More than £3.5m of public money was paid out by 23 principals to Gazelle group of colleges, FE Week revealed in edition 107, where it was also highlighted that the highest-paying individual college dished out £642,000. The editor’s comment went on to question the wisdom of such spending in light of the fact no independent research had been published looking at what, if any, benefits that membership of Gazelle brings. Stella Mbubaegbu CBE responds on behalf of Gazelle.
We are taking this opportunity to set out in some detail what we believe Gazelle delivers and why colleges have chosen to align themselves with the common goal of developing an entrepreneurial and enterprising culture and practice.
The Gazelle Colleges Group is a not-for-profit membership group, and I am writing in the capacity of elected chair. We are a democratic group where both the leadership and spend are collectively debated and determined.
The Gazelle impact has been real for our colleges
Here we seek to set out the facts as they stand on investment within the group. Above all we want to be clear about the aims and objectives of Gazelle — and essentially it is to help colleges create more vibrant learning environments and experiences for students, and to prepare for a challenging financial future where enterprise and new revenue growth will be necessary to help compensate for loss of public funding.
The primary impacts and benefits of Gazelle are the sharing of knowledge, enterprise competitions, leadership development, entrepreneur network, curriculum development and commerciality.
So firstly, knowledge sharing and the organised and coordinated sharing of innovation, training and research across 23 colleges. We have six cross-college working groups in areas ranging from curriculum development to commercial growth, teaching and learning, marketing and student experience and science, technology, engineering and maths (Stem).
This shared activity is producing major benefits, including a model for Gazelle Stem centres, pioneered by South West College, now adopted by two additional Gazelle colleges with more to follow.
Secondly, on enterprise competitions, Gazelle has encouraged and enabled significant student engagement in national enterprise competitions and in a range of social enterprise activities. In the past three years, students from across the college network have participated in both the Market Maker Challenge and the Pantrepreneur social enterprise competition.
These are essential to the motivation and development of students, equipping them with skills, experience and confidence that traditional qualifications alone cannot.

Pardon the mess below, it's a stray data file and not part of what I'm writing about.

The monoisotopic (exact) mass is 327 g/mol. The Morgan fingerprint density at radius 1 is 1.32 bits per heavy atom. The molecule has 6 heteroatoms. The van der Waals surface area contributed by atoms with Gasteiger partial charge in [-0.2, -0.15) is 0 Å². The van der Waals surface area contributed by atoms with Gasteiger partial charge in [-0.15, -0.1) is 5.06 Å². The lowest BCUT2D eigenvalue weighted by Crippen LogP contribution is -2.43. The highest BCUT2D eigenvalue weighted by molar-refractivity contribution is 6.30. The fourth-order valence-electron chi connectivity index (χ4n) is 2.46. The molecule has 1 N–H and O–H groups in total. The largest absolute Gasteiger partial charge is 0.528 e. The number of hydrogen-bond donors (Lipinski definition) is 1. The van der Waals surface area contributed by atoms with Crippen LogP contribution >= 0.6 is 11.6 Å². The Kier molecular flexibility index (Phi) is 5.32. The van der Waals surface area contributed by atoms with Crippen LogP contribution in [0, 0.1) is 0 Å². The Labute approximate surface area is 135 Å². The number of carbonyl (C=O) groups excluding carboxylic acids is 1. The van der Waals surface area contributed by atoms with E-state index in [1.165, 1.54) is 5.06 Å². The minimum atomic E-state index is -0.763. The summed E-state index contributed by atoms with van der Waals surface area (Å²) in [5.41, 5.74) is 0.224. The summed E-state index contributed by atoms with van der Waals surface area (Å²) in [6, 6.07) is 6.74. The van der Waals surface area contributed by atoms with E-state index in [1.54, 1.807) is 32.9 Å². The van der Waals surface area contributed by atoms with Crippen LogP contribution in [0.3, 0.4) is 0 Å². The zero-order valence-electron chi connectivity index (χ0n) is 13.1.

Thirdly, leadership development and since 2012 Gazelle has been working with Babson College, America’s leading business school for entrepreneurship, to co-create a leadership development programme in which 90 staff have now participated. Indeed this has been evaluated in considerable detail by the Education and Training Foundation (ETF), a supportive report we will invite the ETF to make more widely available.
Fourthly, entrepreneur network. Gazelle has developed an exceptional network of business leaders and entrepreneurs for the benefit of our member colleges. Our colleges are challenged to grow income and create new markets and to this end we are working with people who have experience at the highest level. Contributors to Gazelle events and reports have included Confederation of British Industry (CBI) director-general John Cridland CBE, Patisserie Valerie owner Luke Johnson and former Dyson chief executive Martin McCourt.
Fifthly was curriculum development
and more than 60 curriculum leaders at Gazelle colleges have completed world-class training and development with university and college practitioners from around the world.
The learning from this activity has already manifested itself in quite radical curriculum reform in many Gazelle colleges, increasing relevance and reducing costs to students.
Finally, commerciality. The development of the Gazelle Learning Company model is helping to create both a realistic commercial environment in which students learn vital business skills, and also new revenue streams for colleges through employer partnerships and enhanced recruitment potential. We are working with the UK Commission for Employment and Skills, the CBI and the ETF on an independent evaluation of this.
Gazelle’s overriding ambition remains to equip colleges and students alike for a fast-changing world and we welcome an honest dialogue on how this is to be achieved.
We do not pretend to have all the answers, but are confident that the Gazelle impact has been real for our colleges and that the group and its aims will continue to flourish in the years to come.
Stella Mbubaegbu CBE, chair of the Gazelle Colleges Group and principal of Highbury College, Portsmouth